The NGO ClientEarth (a shareholder in Shell) has today (9th February 2023) filed a world-first lawsuit against the Board of Directors of Shell plc for failing to manage the material and foreseeable risks posed to the company by climate change.
The lawsuit alleges Shell’s 11 directors have breached their legal duties under the UK Companies Act by failing to adopt and implement an energy transition strategy that aligns with the Paris Agreement.
ClientEarth’s claim is filed in the High Court of England and Wales and is supported by a group of institutional investors collectively holding more than 12 million shares in the company, and more than half a trillion US dollars (£450 billion) in total assets under management (AUM).
In May 2021, a Dutch court ordered a net 45% reduction in group-wide emissions by the end of the 2020s. Shell has appealed the judgement, ClientEarth also alleges that the Board’s failure to fully comply with the Dutch Court’s judgment is an additional breach of its legal duties.
ClientEarth is represented by London litigation firm Pallas Partners, and is asking the High Court for an Order which requires the Shell Board to adopt a strategy to manage climate risk in line with its duties under the Companies Act, and in compliance with the Dutch Court judgment. The High Court will decide whether to grant ClientEarth permission to bring the claim.
The ClientEarth press release is here. It also has a link to FAQs.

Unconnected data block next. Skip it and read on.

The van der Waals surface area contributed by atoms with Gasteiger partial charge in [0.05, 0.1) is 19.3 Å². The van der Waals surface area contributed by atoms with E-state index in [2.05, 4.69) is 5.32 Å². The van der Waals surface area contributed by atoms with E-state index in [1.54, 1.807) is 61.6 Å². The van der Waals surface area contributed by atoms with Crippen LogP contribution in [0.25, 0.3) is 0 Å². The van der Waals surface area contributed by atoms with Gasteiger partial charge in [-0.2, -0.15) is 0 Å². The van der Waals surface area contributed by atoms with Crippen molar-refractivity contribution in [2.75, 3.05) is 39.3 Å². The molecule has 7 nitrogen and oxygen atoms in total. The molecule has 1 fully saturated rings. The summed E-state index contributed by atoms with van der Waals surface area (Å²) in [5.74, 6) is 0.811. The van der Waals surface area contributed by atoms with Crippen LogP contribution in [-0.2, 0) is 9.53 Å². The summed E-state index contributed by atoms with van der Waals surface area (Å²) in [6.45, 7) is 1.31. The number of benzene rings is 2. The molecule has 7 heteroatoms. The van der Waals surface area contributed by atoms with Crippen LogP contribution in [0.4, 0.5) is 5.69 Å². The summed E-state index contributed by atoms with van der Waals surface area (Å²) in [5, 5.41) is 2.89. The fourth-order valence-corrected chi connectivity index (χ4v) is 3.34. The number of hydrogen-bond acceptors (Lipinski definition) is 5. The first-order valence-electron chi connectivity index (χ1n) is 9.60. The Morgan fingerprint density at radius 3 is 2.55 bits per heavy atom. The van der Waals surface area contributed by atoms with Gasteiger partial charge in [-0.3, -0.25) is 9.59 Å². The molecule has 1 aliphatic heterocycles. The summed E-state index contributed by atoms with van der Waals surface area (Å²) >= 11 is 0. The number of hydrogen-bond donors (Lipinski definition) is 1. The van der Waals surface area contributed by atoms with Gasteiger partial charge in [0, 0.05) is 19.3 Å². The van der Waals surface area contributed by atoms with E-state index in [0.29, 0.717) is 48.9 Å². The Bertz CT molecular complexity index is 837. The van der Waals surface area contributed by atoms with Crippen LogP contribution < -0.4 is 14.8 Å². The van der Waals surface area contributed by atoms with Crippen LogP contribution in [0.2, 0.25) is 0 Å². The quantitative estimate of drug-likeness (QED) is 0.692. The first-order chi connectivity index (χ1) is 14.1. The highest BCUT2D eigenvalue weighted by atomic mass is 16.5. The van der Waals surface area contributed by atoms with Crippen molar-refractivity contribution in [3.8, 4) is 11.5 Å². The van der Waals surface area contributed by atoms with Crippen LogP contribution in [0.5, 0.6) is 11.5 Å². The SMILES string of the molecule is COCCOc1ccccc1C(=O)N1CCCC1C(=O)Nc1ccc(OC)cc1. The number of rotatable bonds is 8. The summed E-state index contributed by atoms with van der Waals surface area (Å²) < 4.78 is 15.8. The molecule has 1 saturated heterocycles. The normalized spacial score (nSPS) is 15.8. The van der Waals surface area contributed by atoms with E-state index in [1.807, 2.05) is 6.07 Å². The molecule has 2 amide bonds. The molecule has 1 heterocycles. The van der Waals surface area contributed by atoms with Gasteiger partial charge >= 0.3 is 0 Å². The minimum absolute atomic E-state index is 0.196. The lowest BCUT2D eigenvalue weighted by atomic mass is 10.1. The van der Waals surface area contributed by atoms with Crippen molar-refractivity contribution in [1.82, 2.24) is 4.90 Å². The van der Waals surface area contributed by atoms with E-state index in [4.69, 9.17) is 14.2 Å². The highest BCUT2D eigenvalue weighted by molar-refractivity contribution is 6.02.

On 2nd Feb 2023, the EU Commission adopted new rules which, once applicable in 2026, will lower the Maximum Residues Levels (MRLs) of two pesticides in food.
Assessments by the European Food Safety Authority showed that the two chemicals, belonging to the group of neonicotinoid pesticides, clothianidin and thiamethoxam, pose a high risk to bees and contribute to the global decline of pollinators. For this reason, their outdoor use was banned in the EU in 2018.
The new rules will lower existing MRLs for these substances to the lowest level that can be measured with the latest technologies. They will apply to all products produced in the EU, and also to imported food and feed products.
The new rules will be issued as an EU Regulation, that will amend the existing 2005 Regulation. Further information is here.
Also on 19th Jan 2023, the EU court published a preliminary ruling on questions posed by the Belgian Administrative Court, following a complaint by PAN Europe, Nature & Progrès Belgium and a Belgian beekeeper. The Court declared that providing derogations for the treatment of seeds with a banned pesticide and their use is not in line with EU law. The ruling is here.
In a major development, the European Chemicals Agency (ECHA) has today 7th Feb 2023 published its proposal to ban PFASs.
Per- and polyfluoroalkyl substances (PFASs) are a large class of thousands of synthetic chemicals in common use. They are increasingly detected as environmental pollutants and some are linked to negative effects on human health.
ECHA states as they all contain carbon-fluorine bonds, which are one of the strongest chemical bonds in organic chemistry, it means that they resist degradation when used and also in the environment. Most PFASs are also easily transported in the environment covering long distances away from the source of their release.
ECHA states that PFASs have been frequently observed to contaminate groundwater, surface water and soil. In addition, cleaning up polluted sites is technically difficult and costly. And so, if releases continue, they will continue to accumulate in the environment, drinking water and food.
Information about the ECHA proposal and ECHA’s next steps are here.